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Golden Vanilla Bean Caramels Recipe and Stirring the Pot

Posted By Susan On April 6, 2011 @ 7:42 pm In Candies and Confections,Cooking,Recipes | 36 Comments

Do you have any “pot stirrers” in your life?  You know the type.  They’re the people who can never leave well enough alone: the ones who always find it necessary to try and create drama in any given situation, (which usually doesn’t even concern them), by saying or doing something that they know will start verbal fireworks among the others involved.  These crafty saboteurs lie in wait for the opportunity to “stir the pot” and thrive on the shitstorms they create.    And, they always act shocked at the carnage they leave in their wake.  Ah, yes, the pot stirrers!   I hate them!

For years, whenever confronted with a pot stirrer, I have tried to take the high road and give him or her the benefit of the doubt.  “Who knows?” I would tell myself, “Maybe they don’t realize what they are doing?”.    But the other day, as I stood at my stove making these caramels and thinking – I got mad.   You see, a few weeks ago, a pot stirrer that I’ve known for for a long, long time finally went too far and destroyed a new relationship that I valued very much.  Behind my back, she picked and prodded and flat out lied to my new friend and pretty much drove her off.  Now, I realize that this doesn’t say much for the character of the new friend.  She should have come to me directly.  But, new relationships are fragile.  They need time for trust to blossom and grow.  When someone else is piling manure on top of those blossoms, it’s hard not to get put off by the stink.

As I stirred my pot of caramel, I thought back over the years and realized that this wasn’t the first time this pot stirrer has caused problems for me.  She has tried to stir up trouble for me in almost every relationship that I have.  She’s subtle, but deadly.  I can’t have someone that toxic in my life.  So, she’s gone.   And, while I’ll miss the many good qualities she had, I won’t be sorry to see her petty, manipulative side go.  I’m breathing easier already.

I always make homemade caramels when I am down in the dumps.  They’re one of my favorite “lick my wounds” foods.  By far the best caramel recipe that I’ve found is Alice Medrich’s version from her book, Pure Dessert [1].   Medrich’s recipe uses two ingredients in her recipe that make it unique:  golden syrup and ground vanilla beans.   Golden syrup is a thick, amber-colored form of inverted sugar syrup, which is a by product of evaporating sugar cane juice into sugar.  It has a color and thick, slow pouring texture similar to honey, but I find it a little sweeter and richer.  It has an almost  nutty flavor.   Most caramel recipes call for white corn syrup, which other than being sweet, doesn’t have much flavor.   Using golden syrup instead gives the caramels a deep, burnished color and much more intense, almost smoky, caramel flavor.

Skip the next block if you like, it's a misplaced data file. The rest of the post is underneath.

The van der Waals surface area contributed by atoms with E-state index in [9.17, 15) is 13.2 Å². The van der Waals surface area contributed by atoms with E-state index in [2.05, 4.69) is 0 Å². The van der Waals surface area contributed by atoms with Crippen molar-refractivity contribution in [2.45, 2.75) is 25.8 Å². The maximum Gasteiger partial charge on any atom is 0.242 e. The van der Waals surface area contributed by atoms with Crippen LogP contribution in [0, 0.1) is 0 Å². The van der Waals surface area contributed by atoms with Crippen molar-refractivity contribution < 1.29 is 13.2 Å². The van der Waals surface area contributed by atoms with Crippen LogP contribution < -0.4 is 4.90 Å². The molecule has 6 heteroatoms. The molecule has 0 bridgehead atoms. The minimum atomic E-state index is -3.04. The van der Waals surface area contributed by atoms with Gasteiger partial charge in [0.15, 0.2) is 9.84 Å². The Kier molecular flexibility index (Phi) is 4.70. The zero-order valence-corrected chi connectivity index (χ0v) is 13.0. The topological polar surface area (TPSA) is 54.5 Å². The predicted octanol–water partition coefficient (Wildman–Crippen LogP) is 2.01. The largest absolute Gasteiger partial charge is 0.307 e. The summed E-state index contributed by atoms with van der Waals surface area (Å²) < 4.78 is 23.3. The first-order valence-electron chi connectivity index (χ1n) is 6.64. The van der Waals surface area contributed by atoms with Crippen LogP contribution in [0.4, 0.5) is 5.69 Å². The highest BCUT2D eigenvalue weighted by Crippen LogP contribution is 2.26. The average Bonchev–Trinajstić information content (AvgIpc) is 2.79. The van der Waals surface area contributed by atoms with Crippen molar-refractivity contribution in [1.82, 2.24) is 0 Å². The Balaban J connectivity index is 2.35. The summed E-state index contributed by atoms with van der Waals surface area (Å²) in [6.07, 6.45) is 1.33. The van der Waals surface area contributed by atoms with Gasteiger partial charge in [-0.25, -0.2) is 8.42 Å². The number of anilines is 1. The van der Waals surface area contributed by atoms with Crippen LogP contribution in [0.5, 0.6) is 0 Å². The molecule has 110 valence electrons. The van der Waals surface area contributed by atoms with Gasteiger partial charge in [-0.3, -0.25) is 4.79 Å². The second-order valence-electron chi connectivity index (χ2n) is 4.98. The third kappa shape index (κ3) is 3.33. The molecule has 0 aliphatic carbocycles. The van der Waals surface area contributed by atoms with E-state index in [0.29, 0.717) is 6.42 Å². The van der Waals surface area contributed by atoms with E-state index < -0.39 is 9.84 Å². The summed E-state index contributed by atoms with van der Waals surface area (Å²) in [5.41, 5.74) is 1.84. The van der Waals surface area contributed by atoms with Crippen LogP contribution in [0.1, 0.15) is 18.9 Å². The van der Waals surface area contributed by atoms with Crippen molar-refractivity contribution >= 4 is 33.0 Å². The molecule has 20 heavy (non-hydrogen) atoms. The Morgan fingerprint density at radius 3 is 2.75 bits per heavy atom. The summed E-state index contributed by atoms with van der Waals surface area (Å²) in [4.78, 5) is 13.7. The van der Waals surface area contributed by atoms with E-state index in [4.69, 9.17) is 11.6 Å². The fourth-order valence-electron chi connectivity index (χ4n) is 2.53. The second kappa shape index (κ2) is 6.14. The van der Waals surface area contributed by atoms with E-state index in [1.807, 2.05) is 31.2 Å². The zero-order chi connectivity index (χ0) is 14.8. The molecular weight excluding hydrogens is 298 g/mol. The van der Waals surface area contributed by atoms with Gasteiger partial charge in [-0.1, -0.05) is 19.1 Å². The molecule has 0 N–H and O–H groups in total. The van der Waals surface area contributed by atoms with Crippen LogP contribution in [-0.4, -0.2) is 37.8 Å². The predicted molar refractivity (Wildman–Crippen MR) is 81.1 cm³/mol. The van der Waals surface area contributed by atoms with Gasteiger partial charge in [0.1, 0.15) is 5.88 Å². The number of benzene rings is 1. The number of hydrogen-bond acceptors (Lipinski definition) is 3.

Ground vanilla beans are just that – vanilla beans that are ground into a powder.   You probably won’t find them at your local supermarket, but they are easy enough to find online.   You can certainly use vanilla extract instead of the ground beans, but the beans definitely add more of a musky, vanilla “oomph” to the caramels.

To make the caramels, the first thing you have to do is combine the golden syrup, sugar and a pinch of salt in a saucepan and get it bubbling.  Please use a candy thermometer.  This is one time when you cannot judge by looks.  Don’t ask me how I know this.  Just trust me.

While the syrup/sugar mixture is coming up to temperature, heat the cream and ground vanilla beans together until they just begin to simmer.   Then let it steep until you need it.

When the syrup/sugar mixture reaches 305 F., it’s time to swirl in some butter and pour in the cream.  But, watch out!  When you add that cream the whole mixture will sputter and bubble up like Mt. Vesuvius with an attitude!  Pour the cream in very slowly, tilt your head back and wear oven mitts.  Don’t say I didn’t warn you!

Thar she blows!

Eventually things will simmer down a little, and your caramel mixture will gurgle contentedly until it reaches between 260 F. and 265 F.   It will take a while.     This is not the time, however, to do a load of laundry, paint your nails or walk the dog.  You need to stir, stir, stir.  And, don’t turn your back for a minute.  That lovely, bronzy, molten goodness can turn on you just like that!   {{{snaps fingers}}}   And then, there will nothing left for you to do but throw it away.

When your caramel reaches the desired temperature, quickly and carefully pour it into a foil-lined baking pan.  Then, wait.  And, wait.  And, wait some more.  It will take several hours for the caramels to firm up enough to cut.   Try to keep them in a cool, dry place, especially if you live in a humid climate, like me.  I turn the a/c way down low whenever I make these.  We freeze our butts off, but it’s worth it.

Once the caramels are firm and cool, you can cut them into bite-sized pieces.  I use a long, heavy knife, coated with a little vegetable oil for this.  The oil helps you get nice, clean cuts.

I also like to sprinkle a few flakes of fleur de sel on top of my caramels, comme les Français.

Oh, baby!

Do these look fabulous or what!  No one could possibly feel depressed with a stash of these beauties in the house.   I can feel my spirits lifting already.   In fact, I’m practically weightless!

This is the only kind of pot stirring I’m interested in!


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[1] Pure Dessert: http://www.amazon.com/Pure-Dessert-Alice-Medrich/dp/1579652115

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